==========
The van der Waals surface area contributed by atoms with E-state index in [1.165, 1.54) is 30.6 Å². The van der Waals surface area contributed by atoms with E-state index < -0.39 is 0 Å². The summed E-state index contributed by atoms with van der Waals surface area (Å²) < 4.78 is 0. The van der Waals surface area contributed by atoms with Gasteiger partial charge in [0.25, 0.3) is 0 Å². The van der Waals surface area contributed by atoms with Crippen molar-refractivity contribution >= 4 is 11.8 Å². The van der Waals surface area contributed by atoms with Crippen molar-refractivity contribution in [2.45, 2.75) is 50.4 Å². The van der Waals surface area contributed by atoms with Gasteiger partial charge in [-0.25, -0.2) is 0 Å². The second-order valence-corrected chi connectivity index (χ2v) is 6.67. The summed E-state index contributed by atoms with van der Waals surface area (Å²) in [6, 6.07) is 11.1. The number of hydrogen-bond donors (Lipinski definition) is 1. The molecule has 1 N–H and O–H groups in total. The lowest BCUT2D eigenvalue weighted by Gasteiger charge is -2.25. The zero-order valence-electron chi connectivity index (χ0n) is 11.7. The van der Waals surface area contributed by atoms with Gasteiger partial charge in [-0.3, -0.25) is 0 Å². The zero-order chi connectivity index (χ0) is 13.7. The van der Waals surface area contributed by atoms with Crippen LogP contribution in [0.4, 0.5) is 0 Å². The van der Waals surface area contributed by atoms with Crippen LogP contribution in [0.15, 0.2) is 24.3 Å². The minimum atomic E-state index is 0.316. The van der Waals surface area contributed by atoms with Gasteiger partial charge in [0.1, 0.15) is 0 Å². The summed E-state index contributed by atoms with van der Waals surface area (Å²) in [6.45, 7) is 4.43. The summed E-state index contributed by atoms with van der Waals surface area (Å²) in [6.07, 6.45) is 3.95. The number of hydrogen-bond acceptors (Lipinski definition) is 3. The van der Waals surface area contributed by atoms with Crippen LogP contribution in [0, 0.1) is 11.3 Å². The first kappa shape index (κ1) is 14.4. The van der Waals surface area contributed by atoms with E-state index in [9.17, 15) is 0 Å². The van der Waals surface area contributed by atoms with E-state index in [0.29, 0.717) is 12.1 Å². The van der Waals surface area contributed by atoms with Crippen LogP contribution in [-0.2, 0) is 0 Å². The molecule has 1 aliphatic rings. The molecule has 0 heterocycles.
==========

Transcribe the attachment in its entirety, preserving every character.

The van der Waals surface area contributed by atoms with E-state index in [1.165, 1.54) is 30.6 Å². The van der Waals surface area contributed by atoms with E-state index < -0.39 is 0 Å². The summed E-state index contributed by atoms with van der Waals surface area (Å²) < 4.78 is 0. The van der Waals surface area contributed by atoms with Gasteiger partial charge in [0.25, 0.3) is 0 Å². The van der Waals surface area contributed by atoms with Crippen molar-refractivity contribution >= 4 is 11.8 Å². The van der Waals surface area contributed by atoms with Crippen molar-refractivity contribution in [2.45, 2.75) is 50.4 Å². The van der Waals surface area contributed by atoms with Gasteiger partial charge in [-0.25, -0.2) is 0 Å². The second-order valence-corrected chi connectivity index (χ2v) is 6.67. The summed E-state index contributed by atoms with van der Waals surface area (Å²) in [6, 6.07) is 11.1. The number of hydrogen-bond donors (Lipinski definition) is 1. The molecule has 1 N–H and O–H groups in total. The lowest BCUT2D eigenvalue weighted by Gasteiger charge is -2.25. The zero-order valence-electron chi connectivity index (χ0n) is 11.7. The van der Waals surface area contributed by atoms with Gasteiger partial charge in [-0.3, -0.25) is 0 Å². The zero-order chi connectivity index (χ0) is 13.7. The van der Waals surface area contributed by atoms with Crippen LogP contribution in [0.4, 0.5) is 0 Å². The van der Waals surface area contributed by atoms with Crippen LogP contribution in [0.15, 0.2) is 24.3 Å². The minimum atomic E-state index is 0.316. The van der Waals surface area contributed by atoms with Gasteiger partial charge in [0.1, 0.15) is 0 Å². The summed E-state index contributed by atoms with van der Waals surface area (Å²) in [6.45, 7) is 4.43. The summed E-state index contributed by atoms with van der Waals surface area (Å²) in [6.07, 6.45) is 3.95. The number of hydrogen-bond acceptors (Lipinski definition) is 3. The van der Waals surface area contributed by atoms with Crippen LogP contribution in [0, 0.1) is 11.3 Å². The first kappa shape index (κ1) is 14.4. The van der Waals surface area contributed by atoms with E-state index in [9.17, 15) is 0 Å². The van der Waals surface area contributed by atoms with E-state index in [0.29, 0.717) is 12.1 Å². The van der Waals surface area contributed by atoms with Crippen LogP contribution in [-0.2, 0) is 0 Å². The molecule has 1 aliphatic rings. The molecule has 0 heterocycles.